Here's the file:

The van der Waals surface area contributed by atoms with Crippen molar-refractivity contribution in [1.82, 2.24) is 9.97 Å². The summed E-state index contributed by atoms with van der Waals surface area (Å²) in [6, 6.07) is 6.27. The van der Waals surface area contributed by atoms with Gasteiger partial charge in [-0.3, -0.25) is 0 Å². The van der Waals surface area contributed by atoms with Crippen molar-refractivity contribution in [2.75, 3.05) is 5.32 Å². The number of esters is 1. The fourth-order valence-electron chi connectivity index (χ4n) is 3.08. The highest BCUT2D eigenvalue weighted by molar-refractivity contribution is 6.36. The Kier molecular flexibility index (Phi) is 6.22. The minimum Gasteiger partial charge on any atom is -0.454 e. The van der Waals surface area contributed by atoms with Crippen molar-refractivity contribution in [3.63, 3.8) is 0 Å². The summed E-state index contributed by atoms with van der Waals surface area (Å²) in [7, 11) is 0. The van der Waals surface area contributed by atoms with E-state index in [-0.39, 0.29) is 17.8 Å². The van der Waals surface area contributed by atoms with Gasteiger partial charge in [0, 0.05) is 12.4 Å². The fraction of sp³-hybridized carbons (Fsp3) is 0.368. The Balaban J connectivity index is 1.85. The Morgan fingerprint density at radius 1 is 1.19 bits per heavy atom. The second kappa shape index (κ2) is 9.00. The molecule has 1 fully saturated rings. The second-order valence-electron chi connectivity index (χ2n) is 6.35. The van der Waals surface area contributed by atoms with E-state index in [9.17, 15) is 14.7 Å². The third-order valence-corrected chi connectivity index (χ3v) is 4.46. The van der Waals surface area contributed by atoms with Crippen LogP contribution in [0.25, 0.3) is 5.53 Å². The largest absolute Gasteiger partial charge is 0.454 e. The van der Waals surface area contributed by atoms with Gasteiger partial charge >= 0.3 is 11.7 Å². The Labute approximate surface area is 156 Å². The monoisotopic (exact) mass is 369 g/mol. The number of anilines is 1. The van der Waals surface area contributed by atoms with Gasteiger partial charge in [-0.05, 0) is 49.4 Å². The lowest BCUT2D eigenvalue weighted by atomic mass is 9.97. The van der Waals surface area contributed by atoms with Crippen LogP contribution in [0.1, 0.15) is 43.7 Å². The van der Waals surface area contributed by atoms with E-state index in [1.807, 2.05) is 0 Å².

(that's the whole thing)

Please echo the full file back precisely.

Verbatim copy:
The van der Waals surface area contributed by atoms with Crippen molar-refractivity contribution in [1.82, 2.24) is 9.97 Å². The summed E-state index contributed by atoms with van der Waals surface area (Å²) in [6, 6.07) is 6.27. The van der Waals surface area contributed by atoms with Gasteiger partial charge in [-0.3, -0.25) is 0 Å². The van der Waals surface area contributed by atoms with Crippen molar-refractivity contribution in [2.75, 3.05) is 5.32 Å². The number of esters is 1. The fourth-order valence-electron chi connectivity index (χ4n) is 3.08. The highest BCUT2D eigenvalue weighted by molar-refractivity contribution is 6.36. The Kier molecular flexibility index (Phi) is 6.22. The minimum Gasteiger partial charge on any atom is -0.454 e. The van der Waals surface area contributed by atoms with Crippen molar-refractivity contribution in [3.63, 3.8) is 0 Å². The summed E-state index contributed by atoms with van der Waals surface area (Å²) in [7, 11) is 0. The van der Waals surface area contributed by atoms with E-state index in [-0.39, 0.29) is 17.8 Å². The van der Waals surface area contributed by atoms with Gasteiger partial charge in [0, 0.05) is 12.4 Å². The fraction of sp³-hybridized carbons (Fsp3) is 0.368. The Balaban J connectivity index is 1.85. The Morgan fingerprint density at radius 1 is 1.19 bits per heavy atom. The second kappa shape index (κ2) is 9.00. The molecule has 1 fully saturated rings. The second-order valence-electron chi connectivity index (χ2n) is 6.35. The van der Waals surface area contributed by atoms with E-state index in [9.17, 15) is 14.7 Å². The third-order valence-corrected chi connectivity index (χ3v) is 4.46. The van der Waals surface area contributed by atoms with Crippen LogP contribution in [0.25, 0.3) is 5.53 Å². The largest absolute Gasteiger partial charge is 0.454 e. The van der Waals surface area contributed by atoms with Gasteiger partial charge >= 0.3 is 11.7 Å². The Labute approximate surface area is 156 Å². The monoisotopic (exact) mass is 369 g/mol. The number of anilines is 1. The van der Waals surface area contributed by atoms with Gasteiger partial charge in [-0.05, 0) is 49.4 Å². The lowest BCUT2D eigenvalue weighted by atomic mass is 9.97. The van der Waals surface area contributed by atoms with Crippen LogP contribution in [0.1, 0.15) is 43.7 Å². The van der Waals surface area contributed by atoms with E-state index in [1.807, 2.05) is 0 Å².